EDES 408 - Implementing Sustainable Principles: Water and Human Environment

As one of the required courses for the Sustainable Design Minor in the College of Architecture and Environmental Design at Cal Poly San Luis Obispo, EDES 408 provides students the opportunity to work with in an inter-disciplinary environment and implement knowledge on sustainable environment on real life issues.

In the relatively dry Mediterranean climate of the central coast, water is a significant limiting factor on the carrying capacity of this landscape. Despite only twenty annual inches of rain fall, this landscape supports a rich ecology, which for thousands of years has included humans. As the human population continues to grow, it will reach levels that are historically unprecedented. The impact on the ecology of our watershed and the availability of clean water will become an increasing concern.

San Luis Obispo Creek


Description of Assignment:

Our assignment is to study human impacts on the landscape of San Luis Creek watershed. We selected the land use type of Institutional, focusing on water issues in Cal Poly San Luis Obispo. We were then to conduct an in-depth research and propose suggested actions that may be taken to make this land use more sustainable.

Why do we care about water on Campus?

As many don't know, water is a scarce resource in San Luis Obispo due to increase enrollment, expansion of campus and droughts.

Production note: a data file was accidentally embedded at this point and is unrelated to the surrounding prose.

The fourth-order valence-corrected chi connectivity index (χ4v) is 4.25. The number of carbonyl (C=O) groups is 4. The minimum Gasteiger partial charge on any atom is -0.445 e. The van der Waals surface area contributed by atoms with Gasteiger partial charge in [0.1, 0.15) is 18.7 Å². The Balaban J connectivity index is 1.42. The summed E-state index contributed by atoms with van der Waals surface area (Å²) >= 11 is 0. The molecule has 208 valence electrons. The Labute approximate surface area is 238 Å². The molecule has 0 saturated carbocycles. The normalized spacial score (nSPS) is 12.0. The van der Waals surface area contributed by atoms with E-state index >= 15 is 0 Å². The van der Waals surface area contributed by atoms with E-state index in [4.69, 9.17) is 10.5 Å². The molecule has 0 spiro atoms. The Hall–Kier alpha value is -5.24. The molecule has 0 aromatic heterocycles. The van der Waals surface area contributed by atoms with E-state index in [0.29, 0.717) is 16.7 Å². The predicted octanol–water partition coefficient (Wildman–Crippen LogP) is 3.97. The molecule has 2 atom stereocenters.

1. Increase Enrollement: Cal Poly, and other CSU campus, are going to experience "Tidal Wave II," which is caused by the increase of college age population. "Tidal Wave I" was the baby boomers, and their children are ready for college. Can CSU campus, more specifically, Cal Poly support this change?

2. Expansion: Cal Poly currently is building the new student housing and the new engineering building. Future plans include more student housing and a new science building. This will certainly have some impact on the campus water. Is Cal Poly prepared?

3. Droughts: San Luis Obispo only has a yearly rain fall of 13 inches, which is catergorized as a dry area. Periodic droughts are also part of the SLO life. Last big drought happened in early 90's and lasted for 7 years. Future droughts are expected. What can Cal Poly do to prepare the droughts?

Aquatechnics Members:

Jason Dorfman, Kristy Kellas, Scott Menzel, Vivian Ngo, Sarah Powell, Shawn Webb